a sort of congenial spirit from your 87th Number, and was led by the letter of Urbanus to compare your description of a personage in former times with those whose sentiments I sometimes hear in the present days. I am not sure that these have gained in point of substance what they have lost in point of imagination Power, and wealth, and luxury, are relative terms; and if address, and prudence, and policy, can only acquire us our share, we shall not account ourselves more powerful, more rich, or more luxurious, than when in the little we possessed we were still equal to those around us. But if we have narrowed the sources of internal comfort and internal enjoyment,-if we have debased the powers of purity of the mind,-if we have blunted the sympathy or contracted the affections of the heart, we have lost some of that treasure which was absolutely our own, and derived not its value from comparative estimation. Above all, if we have allowed the prudence or the interests of this world to shut out from our souls the view or the hopes of a better, we have quenched that light which would have cheered the darkness of affliction and the evening of old age, which at this moment, Mr. Lounger (for like an old man I must come back to myself), I feel restoring me my virtuous friends, my loved relations, my dearest child !—I am, &c.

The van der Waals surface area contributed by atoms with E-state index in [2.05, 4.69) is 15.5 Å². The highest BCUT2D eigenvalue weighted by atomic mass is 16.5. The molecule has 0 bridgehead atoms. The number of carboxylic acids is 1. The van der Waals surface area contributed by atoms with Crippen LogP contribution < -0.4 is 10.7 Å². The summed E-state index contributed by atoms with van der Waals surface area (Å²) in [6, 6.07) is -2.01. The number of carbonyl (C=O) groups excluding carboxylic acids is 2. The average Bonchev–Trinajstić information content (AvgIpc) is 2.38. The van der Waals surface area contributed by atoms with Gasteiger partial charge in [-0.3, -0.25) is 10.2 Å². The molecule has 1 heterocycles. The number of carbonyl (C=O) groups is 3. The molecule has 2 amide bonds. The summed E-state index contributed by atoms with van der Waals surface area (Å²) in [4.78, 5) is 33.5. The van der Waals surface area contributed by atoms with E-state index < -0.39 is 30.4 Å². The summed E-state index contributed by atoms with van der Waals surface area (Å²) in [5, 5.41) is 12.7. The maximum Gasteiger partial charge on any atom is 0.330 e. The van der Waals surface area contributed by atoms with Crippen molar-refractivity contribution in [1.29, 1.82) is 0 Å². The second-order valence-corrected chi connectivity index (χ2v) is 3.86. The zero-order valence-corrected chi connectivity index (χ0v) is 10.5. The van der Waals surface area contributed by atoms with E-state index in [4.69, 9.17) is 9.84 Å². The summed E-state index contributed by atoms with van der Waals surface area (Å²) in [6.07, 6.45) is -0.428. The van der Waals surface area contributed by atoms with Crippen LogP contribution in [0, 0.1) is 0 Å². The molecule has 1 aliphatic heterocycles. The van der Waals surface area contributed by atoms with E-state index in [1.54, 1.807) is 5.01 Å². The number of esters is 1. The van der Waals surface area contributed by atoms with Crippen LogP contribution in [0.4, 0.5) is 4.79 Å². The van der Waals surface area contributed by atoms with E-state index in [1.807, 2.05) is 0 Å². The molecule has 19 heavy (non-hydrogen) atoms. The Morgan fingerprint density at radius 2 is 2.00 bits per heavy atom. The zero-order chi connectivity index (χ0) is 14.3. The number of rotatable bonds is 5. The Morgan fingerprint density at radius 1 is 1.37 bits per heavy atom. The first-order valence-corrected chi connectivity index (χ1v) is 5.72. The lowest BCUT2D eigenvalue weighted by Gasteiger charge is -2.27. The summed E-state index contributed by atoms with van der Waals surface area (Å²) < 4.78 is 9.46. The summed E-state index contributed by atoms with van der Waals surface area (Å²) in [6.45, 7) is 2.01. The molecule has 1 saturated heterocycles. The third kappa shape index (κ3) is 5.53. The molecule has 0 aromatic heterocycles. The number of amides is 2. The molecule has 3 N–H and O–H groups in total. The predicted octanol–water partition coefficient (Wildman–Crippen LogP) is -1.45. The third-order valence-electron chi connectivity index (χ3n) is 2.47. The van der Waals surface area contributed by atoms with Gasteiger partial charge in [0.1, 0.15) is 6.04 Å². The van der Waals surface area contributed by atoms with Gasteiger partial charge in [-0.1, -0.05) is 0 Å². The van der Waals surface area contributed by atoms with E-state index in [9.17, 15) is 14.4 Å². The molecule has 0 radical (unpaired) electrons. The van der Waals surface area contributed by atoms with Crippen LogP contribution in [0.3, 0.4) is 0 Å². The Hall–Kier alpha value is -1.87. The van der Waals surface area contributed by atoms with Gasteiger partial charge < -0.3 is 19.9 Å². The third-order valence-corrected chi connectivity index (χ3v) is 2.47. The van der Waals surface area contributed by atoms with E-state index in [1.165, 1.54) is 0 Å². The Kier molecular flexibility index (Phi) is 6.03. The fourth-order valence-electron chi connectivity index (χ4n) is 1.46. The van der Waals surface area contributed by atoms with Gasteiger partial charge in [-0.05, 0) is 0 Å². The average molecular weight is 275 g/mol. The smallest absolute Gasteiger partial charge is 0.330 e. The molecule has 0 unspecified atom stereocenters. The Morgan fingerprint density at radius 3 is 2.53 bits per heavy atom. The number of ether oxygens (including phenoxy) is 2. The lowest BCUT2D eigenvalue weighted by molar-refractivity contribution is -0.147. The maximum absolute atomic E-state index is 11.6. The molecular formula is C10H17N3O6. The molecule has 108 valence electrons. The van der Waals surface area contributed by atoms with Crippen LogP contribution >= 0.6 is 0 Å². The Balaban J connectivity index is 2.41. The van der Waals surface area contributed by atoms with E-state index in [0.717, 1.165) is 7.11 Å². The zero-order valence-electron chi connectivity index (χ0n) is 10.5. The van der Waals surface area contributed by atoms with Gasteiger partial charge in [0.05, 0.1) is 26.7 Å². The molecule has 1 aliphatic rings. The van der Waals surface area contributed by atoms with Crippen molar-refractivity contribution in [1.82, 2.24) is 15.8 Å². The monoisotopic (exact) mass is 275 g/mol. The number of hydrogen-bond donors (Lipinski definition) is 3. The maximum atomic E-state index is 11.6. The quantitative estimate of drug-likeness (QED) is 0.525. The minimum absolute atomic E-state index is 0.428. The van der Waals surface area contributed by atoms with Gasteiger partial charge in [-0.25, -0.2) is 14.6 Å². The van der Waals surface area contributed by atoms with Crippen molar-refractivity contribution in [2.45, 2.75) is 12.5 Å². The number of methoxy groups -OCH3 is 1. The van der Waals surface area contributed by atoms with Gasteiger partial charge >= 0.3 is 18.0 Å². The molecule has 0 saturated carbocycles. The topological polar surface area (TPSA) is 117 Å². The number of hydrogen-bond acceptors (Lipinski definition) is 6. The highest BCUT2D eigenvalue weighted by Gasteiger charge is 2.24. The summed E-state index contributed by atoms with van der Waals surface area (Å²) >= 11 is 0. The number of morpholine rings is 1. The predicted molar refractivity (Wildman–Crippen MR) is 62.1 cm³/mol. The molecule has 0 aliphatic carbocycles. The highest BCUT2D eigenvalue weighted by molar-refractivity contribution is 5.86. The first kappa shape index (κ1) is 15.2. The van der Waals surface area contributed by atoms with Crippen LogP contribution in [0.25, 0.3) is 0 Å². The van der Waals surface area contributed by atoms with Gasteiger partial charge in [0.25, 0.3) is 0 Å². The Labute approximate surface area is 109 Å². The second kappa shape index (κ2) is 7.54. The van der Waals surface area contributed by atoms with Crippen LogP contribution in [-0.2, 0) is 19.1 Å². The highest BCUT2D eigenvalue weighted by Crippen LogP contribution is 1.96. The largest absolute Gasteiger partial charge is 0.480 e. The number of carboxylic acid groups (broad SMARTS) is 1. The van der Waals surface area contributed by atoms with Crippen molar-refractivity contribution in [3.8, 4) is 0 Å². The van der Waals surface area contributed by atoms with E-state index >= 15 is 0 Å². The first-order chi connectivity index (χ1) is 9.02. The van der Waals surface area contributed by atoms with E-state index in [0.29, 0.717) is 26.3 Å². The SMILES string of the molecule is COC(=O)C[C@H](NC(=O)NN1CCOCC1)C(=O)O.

Two guuurts, and an Inscription on a spring.


It is curious that Warton, who was by no means a great poet, should have written some of the most favorite sonnets in the language. The reason is, that they were upon subjects he understood, and that the writer was in earnest. Upon most, indeed upon any occasions, Warton's mind was not sufficiently active or excitable to be moved into much eloquence of expression. The Fellow of Trinity College, Oxford, was a luxurious Protestant monk, who found something to minister to his satisfaction in everything around him, Gothic architecture, books, country walks, &c., not omitting the club-room and the pipe; but he was content, in general, to admire them through the medium of the thoughts of others, and so let the companions of his mind speak for him. He was susceptible, however, of strong general impressions; and as these, in the instances before us, were made by his favorite subjects, they are given with corresponding truth. Almost all his sonnets (they are only nine), but especially these two, notwithstanding conventional phrases, have elegance, simplicity, and a touching fervor. Nobody had written on the particular topics before him, at least not poetically; so that his modesty was not tempted into imitation. It makes us regret that he did not oftener take up new subjects, especially when we see the original eye for nature which is discernible even in his half centos from the poets he admired. It must be allowed, nevertheless, that the good comfortable collegian was made rather to feel sentiment in others, than to express it in his own sturdy person.